Arkansas governor courting Czech small arms firm

Gov. Mike Beebe

Arkansas Gov. Mike Beebe will court gun companies from the Czech Republic. (Photo credit: Governor’s office)

Later this summer, Arkansas Gov. Mike Beebe and his economic development team will take a 10-day trip across Europe in an effort to bring desired jobs to The Natural State. They announced that they’ll visit with several companies within various industries including the gun industry.

The governor and the Arkansas Economic Development Commission will kick off the trip in England to attend the Farnborough Air Show — since aerospace is Arkansas’s number one industry — then to Paris and then to Prague to meet with gun companies from the Czech Republic.

The state just recently renewed its focus on the firearms industry, since the governor sent a team from the AEDC to explore the Shooting Hunting Outdoor Trade Show in January. At SHOT, state officials were blown away by the number of small companies, specifically firearm accessory makers, looking for a home and how easy it was to talk to them.

Grant Tennille, director of the AEDC, explained that within seconds of his team introducing themselves they met with the head or owner of a company. “You want to be in the conversation with people making the huge, billion dollar decisions,” he said.

But why gun companies from the Czech Republic? Tennille explained that they have a few reasons for that special emphasis.

First off, the AEDC has ties to the Czech Republic, as the commission’s project manager for Europe, Lenka Horakova, is from the country and still has family there. Horakova, who has an understanding of both the U.S. and Czech economies as well as Czech gun companies, is actually the one who coordinated the trip.

While Tennille wouldn’t name the companies specifically, they believe they will have better luck convincing Czech gun companies, specifically gun accessory companies, since they’re looking to expand.

“These [Czech companies] are smaller companies trying to break into the U.S. market,” he said, adding, “The U.S. market is the market — the big dog. If they’re trying to break into the market, they need to be in the U.S.”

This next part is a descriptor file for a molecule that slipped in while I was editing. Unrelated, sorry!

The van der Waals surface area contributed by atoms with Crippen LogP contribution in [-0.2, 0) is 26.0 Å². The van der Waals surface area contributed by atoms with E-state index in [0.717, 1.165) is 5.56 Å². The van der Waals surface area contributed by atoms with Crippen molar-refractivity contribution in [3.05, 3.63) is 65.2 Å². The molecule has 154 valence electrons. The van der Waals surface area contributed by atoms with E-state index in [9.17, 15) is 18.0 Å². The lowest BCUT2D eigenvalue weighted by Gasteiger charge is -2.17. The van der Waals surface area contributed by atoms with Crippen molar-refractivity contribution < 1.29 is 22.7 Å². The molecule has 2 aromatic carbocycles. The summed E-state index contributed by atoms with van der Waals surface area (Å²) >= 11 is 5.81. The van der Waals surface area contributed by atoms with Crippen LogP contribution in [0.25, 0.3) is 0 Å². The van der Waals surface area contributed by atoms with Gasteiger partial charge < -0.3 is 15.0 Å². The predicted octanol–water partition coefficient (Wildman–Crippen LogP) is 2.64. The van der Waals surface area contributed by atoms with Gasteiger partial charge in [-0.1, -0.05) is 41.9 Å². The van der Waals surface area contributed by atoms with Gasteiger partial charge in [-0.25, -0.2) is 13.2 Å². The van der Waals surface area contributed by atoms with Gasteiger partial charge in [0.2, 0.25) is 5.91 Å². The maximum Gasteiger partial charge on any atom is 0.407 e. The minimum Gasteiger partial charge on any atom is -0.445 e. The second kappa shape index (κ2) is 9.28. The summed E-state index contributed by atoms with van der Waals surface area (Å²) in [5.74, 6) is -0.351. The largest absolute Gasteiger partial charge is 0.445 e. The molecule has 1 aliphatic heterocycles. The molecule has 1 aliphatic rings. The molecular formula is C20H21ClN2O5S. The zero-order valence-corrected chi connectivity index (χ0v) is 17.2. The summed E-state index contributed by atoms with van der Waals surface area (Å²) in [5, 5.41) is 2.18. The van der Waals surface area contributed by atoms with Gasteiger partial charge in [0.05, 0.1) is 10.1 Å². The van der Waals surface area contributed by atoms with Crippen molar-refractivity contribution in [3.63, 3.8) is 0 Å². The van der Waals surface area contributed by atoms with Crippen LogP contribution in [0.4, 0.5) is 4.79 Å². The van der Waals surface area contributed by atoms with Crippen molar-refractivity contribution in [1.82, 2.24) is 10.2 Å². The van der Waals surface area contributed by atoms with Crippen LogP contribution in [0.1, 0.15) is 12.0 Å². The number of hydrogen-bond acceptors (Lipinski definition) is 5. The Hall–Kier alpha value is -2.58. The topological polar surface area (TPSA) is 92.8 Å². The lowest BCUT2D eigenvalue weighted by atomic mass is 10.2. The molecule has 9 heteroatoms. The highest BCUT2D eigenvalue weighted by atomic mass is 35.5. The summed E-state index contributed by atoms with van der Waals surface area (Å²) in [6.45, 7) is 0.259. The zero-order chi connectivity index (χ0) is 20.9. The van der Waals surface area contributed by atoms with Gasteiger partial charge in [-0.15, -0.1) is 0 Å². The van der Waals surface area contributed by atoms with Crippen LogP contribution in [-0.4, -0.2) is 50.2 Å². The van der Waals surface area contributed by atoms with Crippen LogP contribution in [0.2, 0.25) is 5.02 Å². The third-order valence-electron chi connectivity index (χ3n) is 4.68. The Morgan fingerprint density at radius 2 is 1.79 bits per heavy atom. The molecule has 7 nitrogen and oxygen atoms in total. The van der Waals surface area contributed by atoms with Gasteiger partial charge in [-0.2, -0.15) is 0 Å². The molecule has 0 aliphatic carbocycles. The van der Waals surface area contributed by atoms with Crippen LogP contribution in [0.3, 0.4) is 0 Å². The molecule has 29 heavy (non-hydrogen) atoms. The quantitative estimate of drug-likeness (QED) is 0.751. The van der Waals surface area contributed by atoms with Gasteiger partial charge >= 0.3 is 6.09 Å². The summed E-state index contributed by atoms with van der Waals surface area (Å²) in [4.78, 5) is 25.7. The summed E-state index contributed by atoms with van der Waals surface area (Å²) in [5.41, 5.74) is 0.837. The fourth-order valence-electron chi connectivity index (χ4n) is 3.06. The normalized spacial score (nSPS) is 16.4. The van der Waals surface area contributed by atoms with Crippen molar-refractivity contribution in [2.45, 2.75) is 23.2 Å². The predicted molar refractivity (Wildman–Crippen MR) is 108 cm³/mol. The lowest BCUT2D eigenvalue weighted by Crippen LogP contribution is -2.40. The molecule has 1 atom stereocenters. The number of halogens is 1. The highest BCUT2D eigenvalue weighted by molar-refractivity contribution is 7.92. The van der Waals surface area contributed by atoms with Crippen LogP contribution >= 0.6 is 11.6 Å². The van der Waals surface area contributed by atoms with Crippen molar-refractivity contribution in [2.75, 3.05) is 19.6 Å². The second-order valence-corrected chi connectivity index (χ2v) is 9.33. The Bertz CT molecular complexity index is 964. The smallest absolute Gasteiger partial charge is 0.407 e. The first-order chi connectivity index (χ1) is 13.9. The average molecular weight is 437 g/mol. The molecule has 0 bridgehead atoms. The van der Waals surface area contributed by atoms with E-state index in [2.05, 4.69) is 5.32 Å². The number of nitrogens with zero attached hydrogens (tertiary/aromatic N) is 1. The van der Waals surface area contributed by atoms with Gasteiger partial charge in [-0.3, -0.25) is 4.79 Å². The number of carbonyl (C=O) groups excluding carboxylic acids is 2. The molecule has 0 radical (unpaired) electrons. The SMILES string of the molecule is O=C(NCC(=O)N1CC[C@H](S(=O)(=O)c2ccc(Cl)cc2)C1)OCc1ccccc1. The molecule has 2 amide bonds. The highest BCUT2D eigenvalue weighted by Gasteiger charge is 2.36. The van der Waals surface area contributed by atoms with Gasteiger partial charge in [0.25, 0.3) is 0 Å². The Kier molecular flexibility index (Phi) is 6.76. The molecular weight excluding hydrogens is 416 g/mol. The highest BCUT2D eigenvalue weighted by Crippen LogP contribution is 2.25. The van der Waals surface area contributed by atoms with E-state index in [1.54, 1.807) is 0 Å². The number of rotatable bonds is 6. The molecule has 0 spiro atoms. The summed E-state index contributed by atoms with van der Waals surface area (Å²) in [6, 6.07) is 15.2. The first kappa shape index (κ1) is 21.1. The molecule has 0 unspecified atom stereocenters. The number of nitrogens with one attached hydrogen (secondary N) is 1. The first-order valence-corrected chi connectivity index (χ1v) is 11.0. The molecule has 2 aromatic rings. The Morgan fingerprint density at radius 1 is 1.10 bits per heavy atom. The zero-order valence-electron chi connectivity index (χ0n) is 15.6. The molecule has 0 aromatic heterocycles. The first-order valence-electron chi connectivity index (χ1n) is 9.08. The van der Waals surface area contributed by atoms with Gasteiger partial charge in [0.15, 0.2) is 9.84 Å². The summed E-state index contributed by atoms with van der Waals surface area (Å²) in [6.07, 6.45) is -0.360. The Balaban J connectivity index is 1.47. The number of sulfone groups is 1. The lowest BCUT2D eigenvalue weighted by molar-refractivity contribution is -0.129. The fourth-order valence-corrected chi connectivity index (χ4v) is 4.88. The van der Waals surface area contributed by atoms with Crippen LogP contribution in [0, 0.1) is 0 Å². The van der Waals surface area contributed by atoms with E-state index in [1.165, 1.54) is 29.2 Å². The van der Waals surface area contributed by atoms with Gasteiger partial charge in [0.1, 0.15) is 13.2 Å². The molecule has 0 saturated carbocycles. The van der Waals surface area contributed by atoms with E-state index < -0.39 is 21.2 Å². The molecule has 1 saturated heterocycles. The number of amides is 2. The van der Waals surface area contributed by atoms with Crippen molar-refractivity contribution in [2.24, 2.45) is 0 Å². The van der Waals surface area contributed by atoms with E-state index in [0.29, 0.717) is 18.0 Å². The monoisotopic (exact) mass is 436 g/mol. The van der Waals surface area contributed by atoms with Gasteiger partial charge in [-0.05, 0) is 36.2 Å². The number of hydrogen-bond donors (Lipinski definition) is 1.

Last but not least, gun companies are both welcomed and appreciated in Arkansas. “It’s a sector we understand, we’re comfortable with and they’re good paying jobs,” Tennille said and added, “Arkansas has a healthy attitude for the Second Amendment — shooting sports and hunting is a big part of our history.”

Currently, the Remington ammunition manufacturing plant, Walther Arms, Daisy Outdoor Products, Thermold Magazines, just to name a few, call Arkansas home.

The governor’s trip takes place in July.

Guns.com writer Max Slowik contributed to the reporting of this article

Read More On:

Latest Reviews

  • Four Years Later: IWI Tavor SAR Revisited

    Though IWI's X95, released in 2016, usurps the SAR, my Tavor SAR is still part of the family. For those just now coming across this model, how has it stood up over the years? Let's find out.

    Read More
  • Scope Review: Leupold VX-Freedom FireDot Twilight Hunter

    The budget-friendly line of American-made Leupold VX-Freedom riflescopes found a welcome audience last year, but 2020 sees even more interesting additions to the family, with our hands-down favorite being the illuminated-reticle FireDot line.

    Read More
  • Ruger AR-556: An Outstanding Gateway AR

    It should come as no surprise the Ruger name is synonymous with value, and its’ AR-556 looks to fit this mold as an entry-level AR-15 with a reasonable MSRP. So how does the no-frills Ruger AR-556 perform when put to the test? Read on to find out.

    Read More
  • A Look at the Sig P238, A Year Later

    The Sig Sauer P238 was the first .380 ACP BUG to grace my gun safe, a welcomed addition to the 9mm polymers, .38 SPL revolvers, and .45 ACP 1911s. After more than a year's worth of use, where do I stand on the P238? Let's find out.

    Read More

Loading